And the Dietary Guidelines for 2015-2020 recommend a plant-based eating plan as one of the dietary patterns to choose.
Animal Protein & Plant Protein
Amino acids are the building blocks of protein, and protein quality is determined by its amino acid composition. There are 9 essential amino acids, meaning our bodies cannot make them and we must get them from dietary sources.
Animal sources of protein — meat, poultry, fish, eggs, dairy –contain all of the essential amino acids, which makes them complete proteins. Plant proteins are considered incomplete because they do not have all of the essentials. But plant-based foods like legumes (including beans and peanuts), nuts, seeds, grains and vegetables still have varying amounts of protein.
Whole wheat toast, 2 slices : 6 grams
Broccoli, 1 cup: 4 grams
Brown rice, 1 cup: 5 grams
Beans, ½ cup: 7-9 grams
Lentils, ½ cup: 9 grams
Peanuts, 1/3 cup: 11 grams
Peanut butter, 2 Tbsp: 9 grams
Oats, ½ cup dry: 5 grams
Chia seeds, 2 Tbsp: 6 grams
Spinach, cooked-½ cup: 3 grams
And there is a myth that plant-based foods cannot provide the same benefits as animal proteins because they are incomplete. It is a fact that most plant proteins cannot make new protein for basic body functions because they are incomplete. However, you will not necessarily be in a protein or amino acid deficit if you eat primarily plant-based protein.
In fact, it’s as easy as making a peanut butter and jelly sandwich! By combining complementary proteins — grains, like rice or bread, and plant-based protein sources, like peanuts, peanut butter or beans – you create a complete protein.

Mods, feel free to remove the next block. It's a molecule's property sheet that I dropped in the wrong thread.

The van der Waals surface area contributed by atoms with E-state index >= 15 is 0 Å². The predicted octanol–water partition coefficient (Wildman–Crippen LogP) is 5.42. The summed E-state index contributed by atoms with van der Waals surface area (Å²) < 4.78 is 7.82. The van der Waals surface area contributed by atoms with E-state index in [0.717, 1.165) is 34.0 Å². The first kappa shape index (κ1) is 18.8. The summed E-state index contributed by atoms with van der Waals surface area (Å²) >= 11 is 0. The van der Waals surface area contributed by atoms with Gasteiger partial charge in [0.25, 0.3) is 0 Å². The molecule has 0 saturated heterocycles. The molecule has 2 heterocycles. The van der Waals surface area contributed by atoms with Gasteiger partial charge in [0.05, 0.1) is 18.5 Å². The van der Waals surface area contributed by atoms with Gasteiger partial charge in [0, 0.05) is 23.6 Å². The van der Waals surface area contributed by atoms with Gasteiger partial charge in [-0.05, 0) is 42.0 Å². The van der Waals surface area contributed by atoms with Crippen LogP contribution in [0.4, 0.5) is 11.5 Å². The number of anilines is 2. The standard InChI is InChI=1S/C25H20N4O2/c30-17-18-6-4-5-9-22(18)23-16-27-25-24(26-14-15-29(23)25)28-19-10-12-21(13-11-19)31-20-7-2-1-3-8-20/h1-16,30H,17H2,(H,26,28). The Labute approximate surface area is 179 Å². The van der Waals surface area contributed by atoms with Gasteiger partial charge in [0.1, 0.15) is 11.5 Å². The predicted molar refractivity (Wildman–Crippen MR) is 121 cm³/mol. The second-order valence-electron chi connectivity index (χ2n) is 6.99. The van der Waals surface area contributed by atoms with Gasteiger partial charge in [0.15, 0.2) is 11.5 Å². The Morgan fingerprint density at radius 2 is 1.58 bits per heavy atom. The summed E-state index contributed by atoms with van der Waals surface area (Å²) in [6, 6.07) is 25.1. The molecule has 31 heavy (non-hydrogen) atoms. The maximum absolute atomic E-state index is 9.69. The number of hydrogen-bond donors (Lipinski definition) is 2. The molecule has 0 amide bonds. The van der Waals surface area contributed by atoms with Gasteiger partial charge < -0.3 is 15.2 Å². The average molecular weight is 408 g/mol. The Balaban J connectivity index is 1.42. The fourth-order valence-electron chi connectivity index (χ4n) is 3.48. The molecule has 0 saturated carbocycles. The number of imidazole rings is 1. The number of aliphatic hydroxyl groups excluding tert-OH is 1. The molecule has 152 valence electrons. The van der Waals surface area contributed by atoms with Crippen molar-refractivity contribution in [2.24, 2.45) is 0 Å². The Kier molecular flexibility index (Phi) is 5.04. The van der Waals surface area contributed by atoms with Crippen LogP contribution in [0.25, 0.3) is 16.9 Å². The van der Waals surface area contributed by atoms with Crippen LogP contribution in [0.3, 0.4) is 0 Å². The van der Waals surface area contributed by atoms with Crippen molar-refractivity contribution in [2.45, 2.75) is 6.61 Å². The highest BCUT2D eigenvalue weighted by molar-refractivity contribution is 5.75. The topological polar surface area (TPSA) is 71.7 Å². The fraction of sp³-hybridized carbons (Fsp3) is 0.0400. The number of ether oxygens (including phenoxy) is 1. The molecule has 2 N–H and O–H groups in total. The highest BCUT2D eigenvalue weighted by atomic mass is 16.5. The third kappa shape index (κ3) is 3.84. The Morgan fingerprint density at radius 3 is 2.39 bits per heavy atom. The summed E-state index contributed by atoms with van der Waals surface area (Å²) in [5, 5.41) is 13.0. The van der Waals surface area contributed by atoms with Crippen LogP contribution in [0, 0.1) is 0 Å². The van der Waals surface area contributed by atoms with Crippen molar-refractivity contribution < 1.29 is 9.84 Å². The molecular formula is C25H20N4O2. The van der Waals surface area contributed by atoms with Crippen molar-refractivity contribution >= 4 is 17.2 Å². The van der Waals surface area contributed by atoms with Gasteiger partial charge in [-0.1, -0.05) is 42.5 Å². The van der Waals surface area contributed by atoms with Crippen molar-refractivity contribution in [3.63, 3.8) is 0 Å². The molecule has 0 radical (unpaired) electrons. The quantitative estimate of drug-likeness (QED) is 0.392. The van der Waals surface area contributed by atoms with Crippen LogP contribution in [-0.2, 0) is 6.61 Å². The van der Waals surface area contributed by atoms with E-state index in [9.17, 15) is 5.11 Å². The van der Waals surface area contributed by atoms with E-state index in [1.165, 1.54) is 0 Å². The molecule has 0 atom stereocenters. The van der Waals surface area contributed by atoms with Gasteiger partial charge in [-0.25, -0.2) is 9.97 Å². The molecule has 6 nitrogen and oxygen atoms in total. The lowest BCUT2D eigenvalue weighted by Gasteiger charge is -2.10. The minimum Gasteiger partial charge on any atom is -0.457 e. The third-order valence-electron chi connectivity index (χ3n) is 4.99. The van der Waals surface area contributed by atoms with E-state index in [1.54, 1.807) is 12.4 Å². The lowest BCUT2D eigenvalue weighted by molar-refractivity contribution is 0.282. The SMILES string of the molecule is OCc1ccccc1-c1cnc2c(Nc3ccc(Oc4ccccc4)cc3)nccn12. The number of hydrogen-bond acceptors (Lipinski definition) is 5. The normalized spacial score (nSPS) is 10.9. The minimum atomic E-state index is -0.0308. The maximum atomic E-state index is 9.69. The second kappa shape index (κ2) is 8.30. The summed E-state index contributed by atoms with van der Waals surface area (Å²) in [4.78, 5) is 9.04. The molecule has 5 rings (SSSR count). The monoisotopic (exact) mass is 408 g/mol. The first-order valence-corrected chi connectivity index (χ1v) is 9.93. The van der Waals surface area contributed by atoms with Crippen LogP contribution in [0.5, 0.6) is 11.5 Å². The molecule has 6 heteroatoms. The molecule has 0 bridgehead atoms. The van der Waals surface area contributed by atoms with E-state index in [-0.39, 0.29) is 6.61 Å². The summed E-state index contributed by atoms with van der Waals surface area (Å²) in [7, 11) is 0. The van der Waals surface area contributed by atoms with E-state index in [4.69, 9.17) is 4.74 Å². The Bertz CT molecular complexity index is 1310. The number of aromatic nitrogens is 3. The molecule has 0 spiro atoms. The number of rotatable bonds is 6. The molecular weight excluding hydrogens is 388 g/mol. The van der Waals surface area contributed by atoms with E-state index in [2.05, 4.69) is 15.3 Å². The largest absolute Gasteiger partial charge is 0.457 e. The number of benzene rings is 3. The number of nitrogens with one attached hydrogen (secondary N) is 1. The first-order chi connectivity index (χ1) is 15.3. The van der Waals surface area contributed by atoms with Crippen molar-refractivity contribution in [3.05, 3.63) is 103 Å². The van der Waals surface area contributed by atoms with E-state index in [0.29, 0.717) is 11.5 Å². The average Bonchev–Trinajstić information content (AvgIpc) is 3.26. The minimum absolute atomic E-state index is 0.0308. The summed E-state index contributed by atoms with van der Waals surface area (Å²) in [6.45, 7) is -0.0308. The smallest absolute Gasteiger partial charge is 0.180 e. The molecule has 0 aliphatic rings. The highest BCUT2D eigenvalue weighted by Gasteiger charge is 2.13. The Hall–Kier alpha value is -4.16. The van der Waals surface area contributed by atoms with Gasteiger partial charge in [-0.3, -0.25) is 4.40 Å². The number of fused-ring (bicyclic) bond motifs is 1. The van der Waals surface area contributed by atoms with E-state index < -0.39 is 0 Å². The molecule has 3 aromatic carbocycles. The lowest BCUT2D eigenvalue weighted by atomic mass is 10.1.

Even so, eating grains and plant protein together is not necessary at every meal or snacktime. The body creates protein over a 24-hour period, NOT everytime you chow down. In other words, as long as the complementary proteins are eaten within the same day, the body accepts them as complete proteins.
For instance, you might decide to grab whole grain toast and jam at breakfast, but then have a handful of peanuts as a mid-morning snack. Even though you did not eat the grains and legumes together, your body can synthesize new protein over the course of the day.
But if you ate your toast with peanut butter, it would be a complete protein, meaning all essential amino acids are delivered within one meal. Other examples are corn tortillas with black beans, bean soup and crackers, rice and lentils, and wheat noodles with peanuts and/or peanut sauce.
To learn more about what the research says about plant-based protein,.
Learn more about your protein needs here.
And here are some ideas for 20 gram protein meals and 10 gram protein snacks:
20-gram Protein Breakfasts
#1- 2 TBSP peanut butter and jelly sandwich on whole grain bread with an 8 ounce glass of soy milk
#2: Tofu scramble made with 3 ounces soft tofu, ½ cup of spinach, and 2 slices of whole wheat bread
#3: An 8-inch whole wheat wrap with ½ cup chickpeas, ½ of an avocado, 2 TBSP shredded cheese and 2 TBSP salsa
20-gram Protein Lunches
#1: Black bean burger, lettuce, tomato, on a whole wheat bun with ½ cup baby carrots
#2: Salad of leafy greens, with ½ cup kidney beans, 2 TBSP peanuts, ½ cup brown rice , & an apple
#3: Pasta salad-Bean based pasta-1 cup with ½ cup of mixed vegetables, 2 TBSP edamame hummus
20-gram Protein Dinners
#1- 1 cup lentils with ½ cup rice, ½ cup tomatoes, 2 TBSP peanuts and ½ cup broccoli
#2- Stir-fry of 4 oz tofu, with 1.5 c Asian vegetables, served with 1 c soba noodles
#3: ½ of an acorn squash stuffed with a mixture on onions, ½ cup quinoa, 1/3 cup sunflower seeds
7/8-gram Protein snacks
- ¼ cup of peanuts
- 8 ounce glass of peanut or soy milk
- 1-2 tablespoons peanut butter
- ¼ cup hummus with vegetables
6 Benefits of Peanuts That Will Change the Way You Snack
Peanuts are one of the most popular nuts in the United States. The nuts originated in South America with archaeological evidence showing that people in Peru and Brazil may have been eating peanuts nearly 3,500 years ago (National Peanut Board, 2015). After Europeans discovered peanuts in Brazil, they helped to spread cultivation of this nut throughout North America and Asia. Of course, at that time, people did not realize that peanuts have great nutritional benefits that make them an important part of a healthy diet.
Peanuts Are an Excellent Source of Biotin